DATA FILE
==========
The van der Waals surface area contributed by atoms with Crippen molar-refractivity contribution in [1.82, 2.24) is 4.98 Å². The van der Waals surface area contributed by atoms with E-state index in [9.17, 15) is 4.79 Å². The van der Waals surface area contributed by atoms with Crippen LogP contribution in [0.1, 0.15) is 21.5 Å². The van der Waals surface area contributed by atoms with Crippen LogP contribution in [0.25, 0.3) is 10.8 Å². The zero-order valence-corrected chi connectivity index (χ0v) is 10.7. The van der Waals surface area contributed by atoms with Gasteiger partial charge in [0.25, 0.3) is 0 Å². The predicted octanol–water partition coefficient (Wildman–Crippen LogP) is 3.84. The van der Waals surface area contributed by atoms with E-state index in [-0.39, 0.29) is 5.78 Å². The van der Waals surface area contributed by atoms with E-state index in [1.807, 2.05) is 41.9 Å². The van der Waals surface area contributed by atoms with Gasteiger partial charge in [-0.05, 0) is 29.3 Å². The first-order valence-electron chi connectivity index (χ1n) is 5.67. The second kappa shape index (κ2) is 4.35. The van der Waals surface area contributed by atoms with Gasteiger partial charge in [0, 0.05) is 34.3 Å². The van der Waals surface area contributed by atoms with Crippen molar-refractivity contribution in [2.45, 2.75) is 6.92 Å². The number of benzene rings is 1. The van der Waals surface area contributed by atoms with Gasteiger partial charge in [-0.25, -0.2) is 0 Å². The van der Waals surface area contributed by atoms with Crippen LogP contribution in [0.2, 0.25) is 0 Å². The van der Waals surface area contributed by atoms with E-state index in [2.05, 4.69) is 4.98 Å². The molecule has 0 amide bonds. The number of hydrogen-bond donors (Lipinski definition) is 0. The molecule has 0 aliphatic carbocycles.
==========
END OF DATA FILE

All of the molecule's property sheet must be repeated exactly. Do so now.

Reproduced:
The van der Waals surface area contributed by atoms with Crippen molar-refractivity contribution in [1.82, 2.24) is 4.98 Å². The van der Waals surface area contributed by atoms with E-state index in [9.17, 15) is 4.79 Å². The van der Waals surface area contributed by atoms with Crippen LogP contribution in [0.1, 0.15) is 21.5 Å². The van der Waals surface area contributed by atoms with Crippen LogP contribution in [0.25, 0.3) is 10.8 Å². The zero-order valence-corrected chi connectivity index (χ0v) is 10.7. The van der Waals surface area contributed by atoms with Gasteiger partial charge in [0.25, 0.3) is 0 Å². The predicted octanol–water partition coefficient (Wildman–Crippen LogP) is 3.84. The van der Waals surface area contributed by atoms with E-state index in [-0.39, 0.29) is 5.78 Å². The van der Waals surface area contributed by atoms with E-state index in [1.807, 2.05) is 41.9 Å². The van der Waals surface area contributed by atoms with Gasteiger partial charge in [-0.05, 0) is 29.3 Å². The first-order valence-electron chi connectivity index (χ1n) is 5.67. The second kappa shape index (κ2) is 4.35. The van der Waals surface area contributed by atoms with Gasteiger partial charge in [0, 0.05) is 34.3 Å². The van der Waals surface area contributed by atoms with Crippen molar-refractivity contribution in [2.45, 2.75) is 6.92 Å². The number of benzene rings is 1. The van der Waals surface area contributed by atoms with Gasteiger partial charge in [-0.25, -0.2) is 0 Å². The van der Waals surface area contributed by atoms with Crippen LogP contribution in [0.2, 0.25) is 0 Å². The van der Waals surface area contributed by atoms with E-state index in [2.05, 4.69) is 4.98 Å². The molecule has 0 amide bonds. The number of hydrogen-bond donors (Lipinski definition) is 0. The molecule has 0 aliphatic carbocycles.